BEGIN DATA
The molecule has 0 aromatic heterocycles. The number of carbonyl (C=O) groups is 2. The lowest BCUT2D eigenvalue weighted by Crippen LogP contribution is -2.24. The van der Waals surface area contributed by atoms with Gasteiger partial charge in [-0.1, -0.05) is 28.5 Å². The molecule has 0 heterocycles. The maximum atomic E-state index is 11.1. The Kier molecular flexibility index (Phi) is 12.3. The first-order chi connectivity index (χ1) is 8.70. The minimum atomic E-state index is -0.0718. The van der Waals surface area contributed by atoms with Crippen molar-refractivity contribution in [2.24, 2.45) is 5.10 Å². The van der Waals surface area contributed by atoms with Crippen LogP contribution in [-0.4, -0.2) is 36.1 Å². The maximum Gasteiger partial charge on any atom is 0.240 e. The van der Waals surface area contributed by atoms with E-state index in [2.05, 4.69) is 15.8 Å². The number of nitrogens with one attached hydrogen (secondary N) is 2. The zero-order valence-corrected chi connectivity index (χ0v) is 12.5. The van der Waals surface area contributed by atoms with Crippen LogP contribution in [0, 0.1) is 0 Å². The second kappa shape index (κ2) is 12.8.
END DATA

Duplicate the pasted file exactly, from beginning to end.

The molecule has 0 aromatic heterocycles. The number of carbonyl (C=O) groups is 2. The lowest BCUT2D eigenvalue weighted by Crippen LogP contribution is -2.24. The van der Waals surface area contributed by atoms with Gasteiger partial charge in [-0.1, -0.05) is 28.5 Å². The molecule has 0 heterocycles. The maximum atomic E-state index is 11.1. The Kier molecular flexibility index (Phi) is 12.3. The first-order chi connectivity index (χ1) is 8.70. The minimum atomic E-state index is -0.0718. The van der Waals surface area contributed by atoms with Crippen molar-refractivity contribution in [2.24, 2.45) is 5.10 Å². The van der Waals surface area contributed by atoms with Crippen LogP contribution in [-0.4, -0.2) is 36.1 Å². The maximum Gasteiger partial charge on any atom is 0.240 e. The van der Waals surface area contributed by atoms with E-state index in [2.05, 4.69) is 15.8 Å². The number of nitrogens with one attached hydrogen (secondary N) is 2. The zero-order valence-corrected chi connectivity index (χ0v) is 12.5. The van der Waals surface area contributed by atoms with Crippen LogP contribution in [0, 0.1) is 0 Å². The second kappa shape index (κ2) is 12.8.